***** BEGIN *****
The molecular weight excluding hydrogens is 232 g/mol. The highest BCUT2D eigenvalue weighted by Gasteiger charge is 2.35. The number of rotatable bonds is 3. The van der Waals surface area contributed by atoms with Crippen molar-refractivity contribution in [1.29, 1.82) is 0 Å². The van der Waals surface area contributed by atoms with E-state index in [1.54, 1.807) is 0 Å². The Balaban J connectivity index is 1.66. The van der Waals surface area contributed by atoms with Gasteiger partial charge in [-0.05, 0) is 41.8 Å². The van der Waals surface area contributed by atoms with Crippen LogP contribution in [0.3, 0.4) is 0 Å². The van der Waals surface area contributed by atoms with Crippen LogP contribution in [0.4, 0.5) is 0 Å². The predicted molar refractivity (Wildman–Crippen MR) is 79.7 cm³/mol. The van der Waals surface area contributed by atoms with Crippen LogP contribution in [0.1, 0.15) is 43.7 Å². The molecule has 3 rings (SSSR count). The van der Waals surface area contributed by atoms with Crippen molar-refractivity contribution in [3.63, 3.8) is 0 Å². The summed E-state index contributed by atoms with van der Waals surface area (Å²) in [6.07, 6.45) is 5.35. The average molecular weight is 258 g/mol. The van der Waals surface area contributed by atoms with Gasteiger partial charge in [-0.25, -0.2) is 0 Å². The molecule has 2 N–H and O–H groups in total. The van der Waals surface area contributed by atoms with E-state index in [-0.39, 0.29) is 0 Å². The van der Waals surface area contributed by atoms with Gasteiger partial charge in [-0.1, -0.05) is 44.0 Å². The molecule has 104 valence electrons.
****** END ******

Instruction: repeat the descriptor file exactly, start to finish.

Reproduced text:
The molecular weight excluding hydrogens is 232 g/mol. The highest BCUT2D eigenvalue weighted by Gasteiger charge is 2.35. The number of rotatable bonds is 3. The van der Waals surface area contributed by atoms with Crippen molar-refractivity contribution in [1.29, 1.82) is 0 Å². The van der Waals surface area contributed by atoms with E-state index in [1.54, 1.807) is 0 Å². The Balaban J connectivity index is 1.66. The van der Waals surface area contributed by atoms with Gasteiger partial charge in [-0.05, 0) is 41.8 Å². The van der Waals surface area contributed by atoms with Crippen LogP contribution in [0.3, 0.4) is 0 Å². The van der Waals surface area contributed by atoms with Crippen LogP contribution in [0.4, 0.5) is 0 Å². The predicted molar refractivity (Wildman–Crippen MR) is 79.7 cm³/mol. The van der Waals surface area contributed by atoms with Crippen LogP contribution in [0.1, 0.15) is 43.7 Å². The molecule has 3 rings (SSSR count). The van der Waals surface area contributed by atoms with Crippen molar-refractivity contribution in [3.63, 3.8) is 0 Å². The summed E-state index contributed by atoms with van der Waals surface area (Å²) in [6.07, 6.45) is 5.35. The average molecular weight is 258 g/mol. The van der Waals surface area contributed by atoms with Gasteiger partial charge in [-0.25, -0.2) is 0 Å². The molecule has 2 N–H and O–H groups in total. The van der Waals surface area contributed by atoms with E-state index in [-0.39, 0.29) is 0 Å². The van der Waals surface area contributed by atoms with Gasteiger partial charge in [-0.1, -0.05) is 44.0 Å². The molecule has 104 valence electrons.